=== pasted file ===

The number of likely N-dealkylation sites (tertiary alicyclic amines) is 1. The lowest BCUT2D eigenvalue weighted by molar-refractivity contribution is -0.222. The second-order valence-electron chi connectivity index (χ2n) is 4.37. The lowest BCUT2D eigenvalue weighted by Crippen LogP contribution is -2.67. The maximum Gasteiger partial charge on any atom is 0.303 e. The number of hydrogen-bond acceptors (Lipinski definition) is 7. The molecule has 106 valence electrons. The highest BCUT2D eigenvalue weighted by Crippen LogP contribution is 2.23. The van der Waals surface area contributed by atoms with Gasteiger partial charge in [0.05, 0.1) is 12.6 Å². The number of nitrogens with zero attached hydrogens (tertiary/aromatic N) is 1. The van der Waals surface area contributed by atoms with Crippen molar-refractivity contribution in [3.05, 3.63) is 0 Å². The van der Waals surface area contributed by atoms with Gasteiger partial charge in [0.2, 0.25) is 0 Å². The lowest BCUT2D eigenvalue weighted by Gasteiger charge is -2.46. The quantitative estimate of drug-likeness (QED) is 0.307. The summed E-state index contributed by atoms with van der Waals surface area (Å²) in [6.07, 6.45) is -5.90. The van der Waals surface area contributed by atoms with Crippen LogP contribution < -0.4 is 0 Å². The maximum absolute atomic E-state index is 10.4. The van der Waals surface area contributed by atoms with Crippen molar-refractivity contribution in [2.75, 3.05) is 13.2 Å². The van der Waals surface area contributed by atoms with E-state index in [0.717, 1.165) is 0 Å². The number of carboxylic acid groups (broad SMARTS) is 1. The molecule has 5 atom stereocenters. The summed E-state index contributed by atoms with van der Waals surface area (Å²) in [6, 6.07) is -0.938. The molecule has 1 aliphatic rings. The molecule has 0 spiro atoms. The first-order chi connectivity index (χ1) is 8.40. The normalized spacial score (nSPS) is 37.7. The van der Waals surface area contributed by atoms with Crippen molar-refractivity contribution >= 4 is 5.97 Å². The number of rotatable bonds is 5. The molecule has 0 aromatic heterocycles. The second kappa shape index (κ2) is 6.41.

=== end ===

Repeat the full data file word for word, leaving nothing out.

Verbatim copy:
The number of likely N-dealkylation sites (tertiary alicyclic amines) is 1. The lowest BCUT2D eigenvalue weighted by molar-refractivity contribution is -0.222. The second-order valence-electron chi connectivity index (χ2n) is 4.37. The lowest BCUT2D eigenvalue weighted by Crippen LogP contribution is -2.67. The maximum Gasteiger partial charge on any atom is 0.303 e. The number of hydrogen-bond acceptors (Lipinski definition) is 7. The molecule has 106 valence electrons. The highest BCUT2D eigenvalue weighted by Crippen LogP contribution is 2.23. The van der Waals surface area contributed by atoms with Gasteiger partial charge in [0.05, 0.1) is 12.6 Å². The number of nitrogens with zero attached hydrogens (tertiary/aromatic N) is 1. The van der Waals surface area contributed by atoms with Crippen molar-refractivity contribution in [3.05, 3.63) is 0 Å². The van der Waals surface area contributed by atoms with Gasteiger partial charge in [0.2, 0.25) is 0 Å². The lowest BCUT2D eigenvalue weighted by Gasteiger charge is -2.46. The quantitative estimate of drug-likeness (QED) is 0.307. The summed E-state index contributed by atoms with van der Waals surface area (Å²) in [6.07, 6.45) is -5.90. The van der Waals surface area contributed by atoms with Crippen LogP contribution < -0.4 is 0 Å². The maximum absolute atomic E-state index is 10.4. The van der Waals surface area contributed by atoms with Crippen molar-refractivity contribution in [2.75, 3.05) is 13.2 Å². The van der Waals surface area contributed by atoms with E-state index in [0.717, 1.165) is 0 Å². The number of carboxylic acid groups (broad SMARTS) is 1. The molecule has 5 atom stereocenters. The summed E-state index contributed by atoms with van der Waals surface area (Å²) in [6, 6.07) is -0.938. The molecule has 1 aliphatic rings. The molecule has 0 spiro atoms. The first-order chi connectivity index (χ1) is 8.40. The normalized spacial score (nSPS) is 37.7. The van der Waals surface area contributed by atoms with Crippen molar-refractivity contribution >= 4 is 5.97 Å². The number of rotatable bonds is 5. The molecule has 0 aromatic heterocycles. The second kappa shape index (κ2) is 6.41.